Man 1: The Code School Shaping Up course ended by extracting HTML into a bunch of different directives. One of the examples is this product description directive, which you can see here, which is an element that loads this product description template.
Where they left it this product description directive is not very flexible or reusable, because this product object right here is bound all the way back to the product from this repeater in the index file. It's declared here, it goes down into the product tabs which is here, and then back down into the product description where it's shown here. This product is this product from the repeater.
You can see that this directive is tightly coupled to this container because it relies on this being named product, or else this will break. The way we can fix this is by using the scope. We'll declare a scope, and inside that scope we'll say that an item is the two-way binding, so whatever object we pass in is bound on both sides. If you've seen other things on directives you know there's other options, but this is the main use case so we're just going to focus on this for now.
This means that if I take item, and wherever I declare this product description I can say item, and then I can pass in the product. That means that I can say this isn't the product, it's whatever gets passed in. You can see if I refresh here, this still works just fine. What this allows us to do is to use this product description directive in other places. Say for example I want to use it outside of that repeater, I can use a product description and then give it an item. We'll just pass in an object with a description, because that's the only requirement. We'll say the description is wow.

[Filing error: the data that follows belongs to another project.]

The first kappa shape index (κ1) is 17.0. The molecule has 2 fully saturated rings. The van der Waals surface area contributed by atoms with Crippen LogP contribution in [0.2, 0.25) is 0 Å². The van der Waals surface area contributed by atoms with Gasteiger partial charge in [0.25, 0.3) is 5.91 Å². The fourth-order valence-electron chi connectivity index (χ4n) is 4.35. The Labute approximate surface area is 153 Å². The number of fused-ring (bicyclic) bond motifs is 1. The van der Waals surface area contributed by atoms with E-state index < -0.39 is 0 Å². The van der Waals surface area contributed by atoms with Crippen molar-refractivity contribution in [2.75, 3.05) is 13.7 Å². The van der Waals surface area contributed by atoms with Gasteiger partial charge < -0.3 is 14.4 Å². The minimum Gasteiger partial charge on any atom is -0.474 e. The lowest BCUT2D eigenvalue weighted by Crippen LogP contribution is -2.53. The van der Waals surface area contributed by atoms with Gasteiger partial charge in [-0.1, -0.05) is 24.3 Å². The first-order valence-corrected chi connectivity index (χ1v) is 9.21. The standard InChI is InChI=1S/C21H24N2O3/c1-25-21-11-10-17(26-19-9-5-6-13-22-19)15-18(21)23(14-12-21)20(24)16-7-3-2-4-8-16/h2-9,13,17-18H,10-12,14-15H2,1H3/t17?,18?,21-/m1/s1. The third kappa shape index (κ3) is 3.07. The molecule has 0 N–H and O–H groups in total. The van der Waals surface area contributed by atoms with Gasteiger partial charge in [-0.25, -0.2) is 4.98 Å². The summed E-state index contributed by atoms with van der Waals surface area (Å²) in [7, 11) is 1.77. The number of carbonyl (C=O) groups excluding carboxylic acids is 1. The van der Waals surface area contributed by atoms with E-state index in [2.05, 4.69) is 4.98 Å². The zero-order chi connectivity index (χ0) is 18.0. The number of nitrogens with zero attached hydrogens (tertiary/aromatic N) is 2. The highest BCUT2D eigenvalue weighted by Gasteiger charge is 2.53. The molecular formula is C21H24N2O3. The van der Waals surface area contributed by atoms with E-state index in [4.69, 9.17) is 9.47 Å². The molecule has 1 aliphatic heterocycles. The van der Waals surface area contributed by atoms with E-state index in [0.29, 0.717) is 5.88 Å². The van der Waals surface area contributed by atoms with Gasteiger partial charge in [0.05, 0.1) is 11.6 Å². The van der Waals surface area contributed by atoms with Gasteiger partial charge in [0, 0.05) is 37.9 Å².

If I refresh here, you can see I have used my description directive outside of this repeater, so it doesn't rely on this product to be defined. I can use this product description directive wherever I want to.
Let's do a similar refactoring to the other directives inside of product tabs. Let's look at product specs. We'll navigate straight to that. We'll give it a scope, just like we did before, and our scope will have an item. Then where we declare our product specs, we can say item is equal to product. And then in our product specs HTML we can just rename all of the products to item, replace all of them, and then the specs should work just the same as well. Now our product specs directive is reusable outside of that ngRepeat too.
Again, the idea being that this reviewed product is set in our product tabs where reviewed product is assigned to product. This product comes from the repeater here and through our directive is where we defined the scope, which says use reviewed product as the name of the product that's going to be passed in, and use that object as an object to bind both ways to.
To demonstrate this, let's blow up our entire application and only show the tabs for the bloodstone, which means that we can delete everything except for the store controller. We'll need that for our product tabs. We'll pass in a tab product and assign that to store product and bloodstone is number one. We will refresh, and you can see that we get tabs for bloodstone. Specs and Reviews are all there, without any dependencies from our application other than some sort of product item being passed into our tabbed product.